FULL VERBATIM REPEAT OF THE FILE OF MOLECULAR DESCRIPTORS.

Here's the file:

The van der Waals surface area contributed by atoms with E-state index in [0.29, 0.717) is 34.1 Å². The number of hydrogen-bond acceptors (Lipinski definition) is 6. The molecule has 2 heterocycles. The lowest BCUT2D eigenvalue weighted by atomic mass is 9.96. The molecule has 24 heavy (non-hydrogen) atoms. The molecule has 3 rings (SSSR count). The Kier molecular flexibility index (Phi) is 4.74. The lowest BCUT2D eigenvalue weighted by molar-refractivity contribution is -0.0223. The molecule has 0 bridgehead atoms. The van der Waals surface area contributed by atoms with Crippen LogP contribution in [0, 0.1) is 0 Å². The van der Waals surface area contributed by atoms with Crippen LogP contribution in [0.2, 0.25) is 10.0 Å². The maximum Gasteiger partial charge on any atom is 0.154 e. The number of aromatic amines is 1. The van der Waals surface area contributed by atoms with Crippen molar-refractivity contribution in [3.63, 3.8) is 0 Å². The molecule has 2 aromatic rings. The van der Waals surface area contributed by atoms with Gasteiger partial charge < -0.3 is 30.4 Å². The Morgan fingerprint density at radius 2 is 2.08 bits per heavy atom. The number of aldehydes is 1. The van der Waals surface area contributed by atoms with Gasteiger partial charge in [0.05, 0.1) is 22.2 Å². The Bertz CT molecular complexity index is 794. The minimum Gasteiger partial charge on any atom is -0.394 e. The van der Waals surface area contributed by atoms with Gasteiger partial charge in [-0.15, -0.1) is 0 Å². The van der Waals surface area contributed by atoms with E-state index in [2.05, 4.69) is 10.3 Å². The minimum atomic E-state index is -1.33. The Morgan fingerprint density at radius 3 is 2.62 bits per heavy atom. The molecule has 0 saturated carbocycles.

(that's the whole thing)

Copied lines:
The van der Waals surface area contributed by atoms with E-state index in [0.29, 0.717) is 34.1 Å². The number of hydrogen-bond acceptors (Lipinski definition) is 6. The molecule has 2 heterocycles. The lowest BCUT2D eigenvalue weighted by atomic mass is 9.96. The molecule has 24 heavy (non-hydrogen) atoms. The molecule has 3 rings (SSSR count). The Kier molecular flexibility index (Phi) is 4.74. The lowest BCUT2D eigenvalue weighted by molar-refractivity contribution is -0.0223. The molecule has 0 bridgehead atoms. The van der Waals surface area contributed by atoms with Crippen LogP contribution in [0, 0.1) is 0 Å². The van der Waals surface area contributed by atoms with Crippen LogP contribution in [0.2, 0.25) is 10.0 Å². The maximum Gasteiger partial charge on any atom is 0.154 e. The number of aromatic amines is 1. The van der Waals surface area contributed by atoms with Crippen molar-refractivity contribution in [3.63, 3.8) is 0 Å². The molecule has 2 aromatic rings. The van der Waals surface area contributed by atoms with Gasteiger partial charge < -0.3 is 30.4 Å². The Morgan fingerprint density at radius 2 is 2.08 bits per heavy atom. The number of aldehydes is 1. The van der Waals surface area contributed by atoms with Gasteiger partial charge in [0.05, 0.1) is 22.2 Å². The Bertz CT molecular complexity index is 794. The minimum Gasteiger partial charge on any atom is -0.394 e. The van der Waals surface area contributed by atoms with Gasteiger partial charge in [-0.15, -0.1) is 0 Å². The van der Waals surface area contributed by atoms with E-state index in [2.05, 4.69) is 10.3 Å². The minimum atomic E-state index is -1.33. The Morgan fingerprint density at radius 3 is 2.62 bits per heavy atom. The molecule has 0 saturated carbocycles.